ANALYSIS: European governments compete to gain head start on 5G
19 May 2014 |
Governments across Europe could plunge billions into R&D solutions for 5G over the next five years, in a bid take a global lead on developing the technology.
It is thought that policymakers across the continent are reluctant to be left behind in the development of next-generation mobile networks for a second time. The majority of European markets were among the last developed nations to launch 4G, and the delays resulted in significant losses for governments due to low auction prices.
In the UK, for example, 4G spectrum returns fell over £1 billion below target – raising approximately £2.4 billion for the treasury. European commissioner Neelie Kroes is urging European countries not to make the same mistake and to commit to developing 5G research early.
European carriers have also faced network coverage problems with both 3G and 4G, in addition to a lack of economic growth from the sector. UK prime minister David Cameron has so far led the way in Europe, and announced plans last month for the country to partner with Germany to pool R&D resources for 5G. Cameron is targeting spectrum to generate up to £100 billion for the government by 2025.
However, market watchers have warned regulators and governments about making such projections, given the status of the technology at the moment.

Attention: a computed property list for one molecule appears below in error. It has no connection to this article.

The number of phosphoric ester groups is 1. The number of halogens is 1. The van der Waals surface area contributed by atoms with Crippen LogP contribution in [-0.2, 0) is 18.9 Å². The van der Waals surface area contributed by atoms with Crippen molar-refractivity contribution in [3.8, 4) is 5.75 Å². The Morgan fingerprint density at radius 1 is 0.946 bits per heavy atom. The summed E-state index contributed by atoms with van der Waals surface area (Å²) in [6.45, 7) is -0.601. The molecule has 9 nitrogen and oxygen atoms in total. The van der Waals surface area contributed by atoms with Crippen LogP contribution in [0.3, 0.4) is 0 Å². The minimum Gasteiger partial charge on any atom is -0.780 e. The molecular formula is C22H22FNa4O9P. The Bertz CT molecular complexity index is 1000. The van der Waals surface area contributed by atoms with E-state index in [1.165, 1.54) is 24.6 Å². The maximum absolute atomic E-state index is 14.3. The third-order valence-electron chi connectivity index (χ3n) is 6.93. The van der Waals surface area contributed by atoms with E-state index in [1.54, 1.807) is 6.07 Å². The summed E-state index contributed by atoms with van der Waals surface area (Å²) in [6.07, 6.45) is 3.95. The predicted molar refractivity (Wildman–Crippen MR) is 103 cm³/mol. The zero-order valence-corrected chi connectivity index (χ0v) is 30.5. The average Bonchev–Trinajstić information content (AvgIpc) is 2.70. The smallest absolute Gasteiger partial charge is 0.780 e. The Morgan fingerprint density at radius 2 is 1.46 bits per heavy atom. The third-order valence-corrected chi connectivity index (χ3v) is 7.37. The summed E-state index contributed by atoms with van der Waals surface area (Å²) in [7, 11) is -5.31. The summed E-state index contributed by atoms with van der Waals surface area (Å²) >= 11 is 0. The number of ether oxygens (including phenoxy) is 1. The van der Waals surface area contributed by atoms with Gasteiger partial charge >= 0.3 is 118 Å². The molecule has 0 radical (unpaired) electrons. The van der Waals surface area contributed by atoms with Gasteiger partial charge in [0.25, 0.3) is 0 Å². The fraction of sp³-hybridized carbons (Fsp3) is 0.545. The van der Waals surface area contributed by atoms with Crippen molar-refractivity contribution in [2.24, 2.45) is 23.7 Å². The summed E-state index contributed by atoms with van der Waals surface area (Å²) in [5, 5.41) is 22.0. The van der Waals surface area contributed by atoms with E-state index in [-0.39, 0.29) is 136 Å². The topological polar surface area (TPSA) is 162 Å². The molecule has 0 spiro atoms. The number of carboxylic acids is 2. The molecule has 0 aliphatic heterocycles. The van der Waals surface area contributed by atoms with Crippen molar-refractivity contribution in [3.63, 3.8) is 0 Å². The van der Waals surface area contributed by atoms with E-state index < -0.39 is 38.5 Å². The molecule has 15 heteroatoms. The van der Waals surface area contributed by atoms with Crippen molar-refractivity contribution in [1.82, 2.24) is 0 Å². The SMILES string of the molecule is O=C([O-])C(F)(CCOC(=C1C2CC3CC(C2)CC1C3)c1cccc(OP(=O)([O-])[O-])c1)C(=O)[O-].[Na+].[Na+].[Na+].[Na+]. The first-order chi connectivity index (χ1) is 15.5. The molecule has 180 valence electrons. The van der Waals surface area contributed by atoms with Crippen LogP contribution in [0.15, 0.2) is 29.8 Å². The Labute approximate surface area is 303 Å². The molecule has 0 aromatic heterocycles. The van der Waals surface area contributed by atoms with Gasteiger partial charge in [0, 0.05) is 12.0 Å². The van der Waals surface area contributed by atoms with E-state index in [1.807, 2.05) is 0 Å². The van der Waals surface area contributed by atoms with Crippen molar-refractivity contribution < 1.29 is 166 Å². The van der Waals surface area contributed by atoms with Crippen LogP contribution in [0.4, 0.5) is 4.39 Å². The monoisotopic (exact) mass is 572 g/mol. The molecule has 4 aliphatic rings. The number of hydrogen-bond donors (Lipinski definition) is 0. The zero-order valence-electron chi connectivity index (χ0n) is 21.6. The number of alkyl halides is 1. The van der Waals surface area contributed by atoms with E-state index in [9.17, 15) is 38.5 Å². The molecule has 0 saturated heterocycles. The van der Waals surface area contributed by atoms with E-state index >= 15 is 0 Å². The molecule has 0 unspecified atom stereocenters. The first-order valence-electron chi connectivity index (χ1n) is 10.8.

“5G is something that hasn’t even been defined yet,” said Matthew Howett, practice leader, regulation and policy at Ovum. “UK and Germany in Europe are investing funds to research possible technological developments that might lead to being defined as 5G.”
However, talk of 5G across the industry continues to gain traction, with vendors also announcing 5G strategies and budgets. Ericsson has already launched a 5G transport laboratory in Sweden to enable 5G transport networks to provide ubiquitous technology and enable service innovation. The facility is designed to ensure future 5G networks are well placed to deliver the connectivity required for user services and cloud, while also developing research for innovation.
Cameron and Kroes’ plans for Europe are admirable, but Asia, which led the world with 4G, could yet steal a march on its European rivals. South Korea’s science ministry announced plans to spend up to €1.5 billion with local firms such as Samsung on 5G research, while Chinese vendor Huawei has already claimed it is in a prime position to launch 5G first in the market.
The company has already made a commitment to invest up to €600 million by 2018 to fund 5G research and claims its service will be commercially available by 2020.
“5G is still very much a new technology. However, we expect this to progress quickly,” Huawei UK CTO Stefano Cantarelli told Capacity. “The industry should change focus to that of a standardisation process by 2016, and we’re fully committed to advancing this technology to build a better-connected society.”
Huawei claims 5G has the potential to run 100 times faster than today’s 4G networks, requiring 1,000 times more capacity and running at up to 10Gbps.
The race towards 5G has begun, and as Howett states, “it is important to start early, but it’s far too soon to pick a winning country or region”.